In addition to Celant’s article, the bulk of the book (more than 250 pages which include full-page, color illustrations of Manzoni‘s work) contains a chronology from 1933-1963; this contains parallel events in Manzoni’s life and work, events in the art world at large (with some bias towards Italian artists) and historical events. It is a useful companion to the similarly-international view of performance-related art that Paul Schimmel covered in his LAMoCA exhibition and catalog, Out of Actions; between performance and the object 1949-1979 (1998). The book should be invaluable to all students of art of the period for the chronology alone, which is illustrated with news photos, pictures of artists, artworks and ephemera from exhibitions, photos of artists’ studios and exhibition installations.  The book, which includes a bibliography of writing by and about the artist and a listing of exhibitions of Manzoni’s work, is very beautifully designed and printed.

Isabel Toledo (l.) ‘Hermaphrodite’ Dress. c. 2005, (r.) ‘Cocoon Sleeve’ Gown , 1998 Photo by William Palmer.
Isabel Toledo (l.) ‘Hermaphrodite’ Dress. c. 2005, (r.) ‘Cocoon Sleeve’ Gown , 1998 Photo by William Palmer.

Valerie Steele and Patricia Mears Isabel Toledo; Fashion from the Inside Out (Yale University Press with Fashion Institute of  Technology, New York: 2009), ISBN 978-0-300-183-0

Isabel Toledo creates extraordinary clothing that will challenge anyone interested in three-dimensional design. Toledo describes herself as a dressmaker rather than a designer, and she clearly thinks through the fabrics’ potentials and pushes them beyond traditional uses. After all, she uses flat materials to create three-dimensional constructions that must also accommodate the body and its movements. She does this through extremely-unconventional pattern designs, seams that follow the body’s curves as well as create contrasting straight lines, draping, folding, twisting, cutting, ruching, lining and interlining and a range of other techniques that are briefly described but not discussed in any depth. All the detailed decorative elements in her designs arise from construction techniques rather than applied decoration.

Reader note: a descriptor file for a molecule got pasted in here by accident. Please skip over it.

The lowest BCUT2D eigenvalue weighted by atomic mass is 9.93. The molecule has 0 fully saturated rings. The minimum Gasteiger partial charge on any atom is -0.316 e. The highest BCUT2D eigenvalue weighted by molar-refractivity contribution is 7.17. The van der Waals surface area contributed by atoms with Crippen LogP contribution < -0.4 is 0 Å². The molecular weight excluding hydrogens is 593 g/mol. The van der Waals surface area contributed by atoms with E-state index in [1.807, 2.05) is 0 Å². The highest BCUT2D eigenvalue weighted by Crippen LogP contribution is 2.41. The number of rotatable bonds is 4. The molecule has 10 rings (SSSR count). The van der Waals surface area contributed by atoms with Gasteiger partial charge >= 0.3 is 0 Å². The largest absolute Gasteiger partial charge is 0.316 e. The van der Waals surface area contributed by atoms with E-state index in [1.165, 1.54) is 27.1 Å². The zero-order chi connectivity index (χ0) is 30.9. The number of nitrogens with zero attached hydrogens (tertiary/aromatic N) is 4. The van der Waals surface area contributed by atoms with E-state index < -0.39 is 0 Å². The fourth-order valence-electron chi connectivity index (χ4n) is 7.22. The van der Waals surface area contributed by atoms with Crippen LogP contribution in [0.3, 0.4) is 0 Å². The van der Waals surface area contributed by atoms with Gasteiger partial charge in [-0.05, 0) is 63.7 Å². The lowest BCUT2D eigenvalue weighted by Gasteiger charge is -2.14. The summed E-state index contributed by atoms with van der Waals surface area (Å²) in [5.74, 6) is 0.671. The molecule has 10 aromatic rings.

The book, which accompanied an exhibition at the Fashion Institute of Technology, is woefully short of the serious attention to specific works that would be standard fare in catalogs of almost all other fields. It includes a few small sketches of patterns, but Toledo’s construction is so unusual that serious visual analyses of several of her construction methods, supported by step-by-step images or diagrams would have been helpful, as would in-depth descriptions of the sophisticated dressmaking techniques and detailed images of the interiors of the garments, which both authors comment upon but do not illustrate. Toledo’s work has the complexity of architecture where the engineering becomes one with the art, and it deserves more serious treatment.

The two articles may interest readers who care about the workings of the current fashion world, but for anyone interested in the garments as structures the most useful text will be Mears’ single-page discussions of the concepts around which the garments were grouped for exhibition: liquid architecture, origami, suspension, manipulated surfaces, etc. The photographs are stunning but a number of them answer more to the needs of the fashion world, which is interested in atmosphere, than the interests of readers wanting to understand the garments’ actual designs. Despite the fact that I wish this volume offered more scholarly substance, Toledo’s designs are so imaginative and provocative that I know I will return to it again and again, and I recommend it for the visual inspiration it offers.

Tags

fashion institute of technology, gagosian gallery, germano celant, indian textiles, isabel toledo, lamoca, out of actions, patricia meers, paul schimmel, piero manzoni, valerie steele